The European Union lives relying on Russia for one-quarter of its gas supplies. If supplies are for some reason cut, many parts of Europe are left to shiver in the cold.

At the start of the New Year, Moscow sent a chilly reminder to Europe of its dependence on the Russian gas by halting its supply and leaving millions of Germans, Slovaks, Bulgarians, Moldovans and Italians without heat for a week in sub-zero temperatures. The halt in supplies originated due to a commercial dispute regarding the pricing.

Moscow had turned off the gas supply piped across the vast former Soviet Republic, hoping to turn up the heat on the Western-aligned government in Kiev by turning off the heat in Europe. Restarting the flow required urgent diplomatic shuttling by German Chancellor Angela Merkel and other European leaders. But as much as the episode highlighted the problem of depending on energy supplies from an increasingly churlish Russia, finding alternative suppliers would not be easy.

Eighty percent of the European Union's gas supplies are delivered across Ukraine, using pipeline routes dating back to Soviet times. The relations between Russia Ukraine have gone sour as Ukraine befriends the west with the election of the pro-NATO President Viktor Yushcenko in 2004, as a result the security of the trans-Ukraine gas supply come into question. It is difficult to remove politics from anything to do with Ukraine and Russia, says Tim Gould, an analyst for the International Energy Agency in Paris.

In the most recent crisis; Russia accused Ukraine of siphoning off about 115 million cubic meters of Russian gas — worth about $1.2 billion — from the pipeline running through its territory to European customers. Officials in Kiev insisted they were simply tapping the technical gas needed to keep the pipeline fired and running smoothly. Behind this dispute was the disagreement about the price Ukraine was paying to Russia for its supply of gas.

The deal was originally struck in times when Ukraine was more Moscow friendly and Moscow agreed to supply Ukraine the gas at a heavily discounted rate, this has however changed as Ukraine increasingly becomes more friendly with the west. Russia now demands that Ukraine pay European-level rates of about $420 per 1,000 cubic meters — a steep increase over the current price of $179.50. Under the agreement brokered by European diplomats to end the shut-off, Ukraine will pay a price double that of the previous, subsidized rate.

While Gazprom, Russian gas giant, may be feeling the pressure of the onset of a deep recession, its price dispute with Ukraine is grounded in Russian geopolitics. There is a real sense Gazprom behaved in a way designed to embarrass Ukraine, rather than to get the gas flowing again, Julian Lee of the Center for Global Energy Studies in London told Reuters reporters on Wednesday.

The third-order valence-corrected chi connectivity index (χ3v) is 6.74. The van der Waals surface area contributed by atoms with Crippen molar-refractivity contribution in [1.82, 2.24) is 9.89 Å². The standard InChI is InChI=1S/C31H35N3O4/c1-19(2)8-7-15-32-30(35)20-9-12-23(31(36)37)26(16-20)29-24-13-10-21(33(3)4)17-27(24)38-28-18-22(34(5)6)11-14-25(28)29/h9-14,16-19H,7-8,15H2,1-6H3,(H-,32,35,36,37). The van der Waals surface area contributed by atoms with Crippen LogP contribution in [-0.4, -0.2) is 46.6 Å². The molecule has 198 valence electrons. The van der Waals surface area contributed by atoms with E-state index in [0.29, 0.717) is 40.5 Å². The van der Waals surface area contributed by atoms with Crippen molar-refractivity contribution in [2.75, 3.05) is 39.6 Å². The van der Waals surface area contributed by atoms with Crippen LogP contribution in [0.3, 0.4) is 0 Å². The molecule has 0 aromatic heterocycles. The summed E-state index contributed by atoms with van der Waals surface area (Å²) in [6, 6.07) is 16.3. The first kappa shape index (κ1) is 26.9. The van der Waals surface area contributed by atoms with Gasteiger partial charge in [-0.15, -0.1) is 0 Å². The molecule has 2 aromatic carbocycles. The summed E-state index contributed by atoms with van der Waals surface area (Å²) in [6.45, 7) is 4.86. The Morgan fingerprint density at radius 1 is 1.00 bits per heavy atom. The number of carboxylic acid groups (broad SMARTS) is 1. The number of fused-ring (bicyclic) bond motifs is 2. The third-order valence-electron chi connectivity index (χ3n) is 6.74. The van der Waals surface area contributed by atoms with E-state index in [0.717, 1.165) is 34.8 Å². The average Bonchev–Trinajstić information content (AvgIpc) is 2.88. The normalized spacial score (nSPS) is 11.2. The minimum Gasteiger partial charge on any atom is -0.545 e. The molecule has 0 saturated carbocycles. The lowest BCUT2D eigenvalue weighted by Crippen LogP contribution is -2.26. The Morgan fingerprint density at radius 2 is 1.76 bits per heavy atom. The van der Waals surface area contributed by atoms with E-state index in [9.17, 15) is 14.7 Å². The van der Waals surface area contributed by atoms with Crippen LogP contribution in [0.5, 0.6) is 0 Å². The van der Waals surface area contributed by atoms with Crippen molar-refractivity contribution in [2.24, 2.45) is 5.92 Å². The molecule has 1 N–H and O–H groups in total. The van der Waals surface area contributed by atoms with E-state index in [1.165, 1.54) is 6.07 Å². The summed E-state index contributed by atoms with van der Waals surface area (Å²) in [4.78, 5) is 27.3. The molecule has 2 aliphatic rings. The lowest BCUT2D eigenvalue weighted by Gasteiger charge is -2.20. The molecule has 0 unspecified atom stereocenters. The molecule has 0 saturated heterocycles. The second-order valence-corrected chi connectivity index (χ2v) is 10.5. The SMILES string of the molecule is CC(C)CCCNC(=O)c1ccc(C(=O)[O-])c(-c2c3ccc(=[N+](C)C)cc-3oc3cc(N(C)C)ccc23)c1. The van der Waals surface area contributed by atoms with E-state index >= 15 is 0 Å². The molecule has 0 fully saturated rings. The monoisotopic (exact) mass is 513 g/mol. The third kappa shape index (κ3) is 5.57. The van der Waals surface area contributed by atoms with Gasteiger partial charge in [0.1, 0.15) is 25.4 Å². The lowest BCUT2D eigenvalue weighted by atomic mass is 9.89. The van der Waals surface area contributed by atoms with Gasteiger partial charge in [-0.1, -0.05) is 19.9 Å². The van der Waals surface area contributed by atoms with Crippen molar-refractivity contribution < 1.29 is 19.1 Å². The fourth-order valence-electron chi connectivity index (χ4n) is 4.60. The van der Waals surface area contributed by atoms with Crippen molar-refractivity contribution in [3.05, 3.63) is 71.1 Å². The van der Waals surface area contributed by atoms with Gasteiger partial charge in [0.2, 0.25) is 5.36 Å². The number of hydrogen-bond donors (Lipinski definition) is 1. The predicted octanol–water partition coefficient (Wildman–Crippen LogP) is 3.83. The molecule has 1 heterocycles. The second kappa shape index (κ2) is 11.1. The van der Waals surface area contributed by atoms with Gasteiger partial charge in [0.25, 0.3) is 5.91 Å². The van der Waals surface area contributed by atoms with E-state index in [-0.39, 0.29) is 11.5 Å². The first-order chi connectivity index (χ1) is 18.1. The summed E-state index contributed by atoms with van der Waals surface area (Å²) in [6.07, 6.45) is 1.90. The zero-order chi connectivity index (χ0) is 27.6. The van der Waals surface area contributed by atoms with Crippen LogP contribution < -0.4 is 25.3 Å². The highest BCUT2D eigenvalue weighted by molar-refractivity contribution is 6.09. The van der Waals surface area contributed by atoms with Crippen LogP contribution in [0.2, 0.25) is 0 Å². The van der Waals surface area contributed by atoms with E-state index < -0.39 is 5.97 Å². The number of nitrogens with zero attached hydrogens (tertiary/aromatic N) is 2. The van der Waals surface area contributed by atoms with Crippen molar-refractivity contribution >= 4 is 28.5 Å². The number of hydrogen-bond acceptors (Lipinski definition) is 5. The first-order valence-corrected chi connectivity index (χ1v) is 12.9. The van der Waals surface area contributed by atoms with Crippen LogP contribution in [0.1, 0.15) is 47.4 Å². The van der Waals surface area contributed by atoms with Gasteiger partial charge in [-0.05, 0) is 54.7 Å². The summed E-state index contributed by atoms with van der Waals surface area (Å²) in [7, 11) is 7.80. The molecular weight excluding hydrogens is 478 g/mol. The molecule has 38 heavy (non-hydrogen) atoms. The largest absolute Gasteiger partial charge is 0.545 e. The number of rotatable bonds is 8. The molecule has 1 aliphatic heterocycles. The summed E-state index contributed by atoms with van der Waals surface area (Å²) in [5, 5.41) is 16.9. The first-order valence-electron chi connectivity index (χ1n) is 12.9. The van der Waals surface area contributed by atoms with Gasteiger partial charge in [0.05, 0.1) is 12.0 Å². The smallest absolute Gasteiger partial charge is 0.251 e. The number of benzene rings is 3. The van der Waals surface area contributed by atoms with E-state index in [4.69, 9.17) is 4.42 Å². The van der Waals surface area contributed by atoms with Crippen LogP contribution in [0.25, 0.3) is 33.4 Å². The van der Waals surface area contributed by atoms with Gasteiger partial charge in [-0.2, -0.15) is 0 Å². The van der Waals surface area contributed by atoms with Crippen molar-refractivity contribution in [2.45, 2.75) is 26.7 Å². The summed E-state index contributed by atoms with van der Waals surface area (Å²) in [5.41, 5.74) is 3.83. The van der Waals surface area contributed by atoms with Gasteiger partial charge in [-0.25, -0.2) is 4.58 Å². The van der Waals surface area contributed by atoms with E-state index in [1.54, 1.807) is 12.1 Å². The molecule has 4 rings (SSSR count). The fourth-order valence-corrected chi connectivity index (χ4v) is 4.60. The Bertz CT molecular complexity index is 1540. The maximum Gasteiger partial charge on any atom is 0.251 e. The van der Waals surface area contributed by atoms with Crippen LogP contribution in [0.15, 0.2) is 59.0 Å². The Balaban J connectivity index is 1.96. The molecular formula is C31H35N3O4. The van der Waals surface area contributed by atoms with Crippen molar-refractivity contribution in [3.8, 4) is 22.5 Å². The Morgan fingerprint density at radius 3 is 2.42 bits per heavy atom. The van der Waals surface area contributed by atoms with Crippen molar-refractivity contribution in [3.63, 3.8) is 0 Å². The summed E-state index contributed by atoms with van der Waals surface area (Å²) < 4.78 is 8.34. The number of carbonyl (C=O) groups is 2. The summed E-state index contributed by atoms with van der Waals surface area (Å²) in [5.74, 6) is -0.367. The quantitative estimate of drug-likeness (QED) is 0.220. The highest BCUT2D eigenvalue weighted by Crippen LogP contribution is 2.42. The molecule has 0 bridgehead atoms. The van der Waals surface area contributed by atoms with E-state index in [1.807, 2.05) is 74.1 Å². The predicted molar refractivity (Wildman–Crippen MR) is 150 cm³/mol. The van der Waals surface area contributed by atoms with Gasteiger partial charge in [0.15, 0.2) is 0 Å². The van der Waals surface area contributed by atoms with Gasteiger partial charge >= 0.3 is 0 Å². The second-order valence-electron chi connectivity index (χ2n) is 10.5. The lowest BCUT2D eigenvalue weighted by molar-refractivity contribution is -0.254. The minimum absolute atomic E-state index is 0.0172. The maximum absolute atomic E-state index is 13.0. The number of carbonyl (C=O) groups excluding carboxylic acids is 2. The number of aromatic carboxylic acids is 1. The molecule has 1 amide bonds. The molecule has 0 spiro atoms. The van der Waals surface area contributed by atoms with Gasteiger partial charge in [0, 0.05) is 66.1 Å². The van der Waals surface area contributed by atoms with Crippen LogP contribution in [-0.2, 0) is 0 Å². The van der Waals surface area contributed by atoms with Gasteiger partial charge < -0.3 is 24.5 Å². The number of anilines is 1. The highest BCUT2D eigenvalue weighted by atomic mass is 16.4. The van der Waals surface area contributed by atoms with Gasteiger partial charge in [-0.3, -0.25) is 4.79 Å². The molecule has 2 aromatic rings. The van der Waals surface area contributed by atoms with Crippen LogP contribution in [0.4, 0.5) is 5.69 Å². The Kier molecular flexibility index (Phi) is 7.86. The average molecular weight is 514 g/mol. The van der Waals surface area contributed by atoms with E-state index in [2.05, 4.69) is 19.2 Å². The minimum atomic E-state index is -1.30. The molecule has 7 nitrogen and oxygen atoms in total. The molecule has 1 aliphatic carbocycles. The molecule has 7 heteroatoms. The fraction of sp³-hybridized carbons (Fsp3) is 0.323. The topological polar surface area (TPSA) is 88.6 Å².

Europe however has very few alternatives to buying Russian gas. European leaders have spent years developing plans to divert significant supplies of Caspian Sea natural gas from post-Soviet nations such as Kazakhstan and Turkmenistan. But the construction of such pipelines has lagged badly — and may be imperiled by the tensions in the Caucasus in the wake of last summer's Russia-Georgia showdown, which shut the Caspian oil pipeline running through Georgia from Azerbaijan to Turkey. A separate South Caucusus pipeline from Azerbaijan across Georgia still sends only a small quantity of gas to Europe, while the 2,000-mile Nabucco pipeline, which is intended to carry about 31 billion cubic meters of Caspian gas a year to Europe by 2020, also across Georgia, is still under construction. But Nabucco's supply is not entirely secure, with Russia and China looking to buy up the bulk of the gas being drilled out of the Caspian.

Later this year a third pipeline from Algeria is set to open pumping natural gas across the Mediterranean to Spain, but there is no pipeline to carry it beyond France.

In the meantime; Russia is seeking to build new pipelines to Europe bypassing Ukraine. By 2011, a new pipeline called Nord Stream is expected to carry Russian gas under the Baltic Sea to the German coast. Russia is also planning a build a South Stream pipeline to Bulgaria. The combined volume of gas that can be delivered through these two pipelines is however still less than the amounts currently delivered via Ukraine.

Avoiding dependence on Russian supplies ultimately requires that Europe wean itself off of natural gas altogether by developing alternative energy sources. The continent already has about 197 nuclear power plants in operation, and last year's wild gyrations in world oil prices has spurred plans for new nuclear reactors in several former Soviet republics, which are more dependent than the European Union is on Russian energy exports.

Last year a European Union law passed last year where member countries commit to getting 20% of its energy from renewable sources such as wind, tidal and solar power by 2020. These plans sound good, however they are likely to cost billions especially if they involve the construction of new electricity grids to replace natural gas.